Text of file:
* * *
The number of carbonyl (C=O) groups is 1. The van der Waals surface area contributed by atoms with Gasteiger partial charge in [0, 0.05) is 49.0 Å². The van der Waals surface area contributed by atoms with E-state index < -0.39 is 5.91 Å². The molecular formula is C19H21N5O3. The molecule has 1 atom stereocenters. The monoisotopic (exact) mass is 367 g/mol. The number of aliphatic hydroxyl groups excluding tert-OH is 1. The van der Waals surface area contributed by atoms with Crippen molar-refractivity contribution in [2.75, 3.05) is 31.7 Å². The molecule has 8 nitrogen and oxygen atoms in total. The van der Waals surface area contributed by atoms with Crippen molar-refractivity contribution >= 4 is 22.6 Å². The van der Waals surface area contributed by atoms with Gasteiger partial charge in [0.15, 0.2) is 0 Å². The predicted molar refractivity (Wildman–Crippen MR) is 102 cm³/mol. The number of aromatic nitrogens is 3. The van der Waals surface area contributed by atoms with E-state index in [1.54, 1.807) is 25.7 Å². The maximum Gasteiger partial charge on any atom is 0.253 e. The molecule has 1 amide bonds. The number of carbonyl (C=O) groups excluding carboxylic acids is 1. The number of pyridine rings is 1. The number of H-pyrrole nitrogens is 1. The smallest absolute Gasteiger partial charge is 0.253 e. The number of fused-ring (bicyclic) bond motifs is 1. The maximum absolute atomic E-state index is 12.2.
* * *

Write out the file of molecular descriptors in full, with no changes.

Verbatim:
The number of carbonyl (C=O) groups is 1. The van der Waals surface area contributed by atoms with Gasteiger partial charge in [0, 0.05) is 49.0 Å². The van der Waals surface area contributed by atoms with E-state index < -0.39 is 5.91 Å². The molecular formula is C19H21N5O3. The molecule has 1 atom stereocenters. The monoisotopic (exact) mass is 367 g/mol. The number of aliphatic hydroxyl groups excluding tert-OH is 1. The van der Waals surface area contributed by atoms with Crippen molar-refractivity contribution in [2.75, 3.05) is 31.7 Å². The molecule has 8 nitrogen and oxygen atoms in total. The van der Waals surface area contributed by atoms with Crippen molar-refractivity contribution >= 4 is 22.6 Å². The van der Waals surface area contributed by atoms with Gasteiger partial charge in [0.15, 0.2) is 0 Å². The predicted molar refractivity (Wildman–Crippen MR) is 102 cm³/mol. The number of aromatic nitrogens is 3. The van der Waals surface area contributed by atoms with E-state index in [1.54, 1.807) is 25.7 Å². The maximum Gasteiger partial charge on any atom is 0.253 e. The molecule has 1 amide bonds. The number of carbonyl (C=O) groups excluding carboxylic acids is 1. The number of pyridine rings is 1. The number of H-pyrrole nitrogens is 1. The smallest absolute Gasteiger partial charge is 0.253 e. The number of fused-ring (bicyclic) bond motifs is 1. The maximum absolute atomic E-state index is 12.2.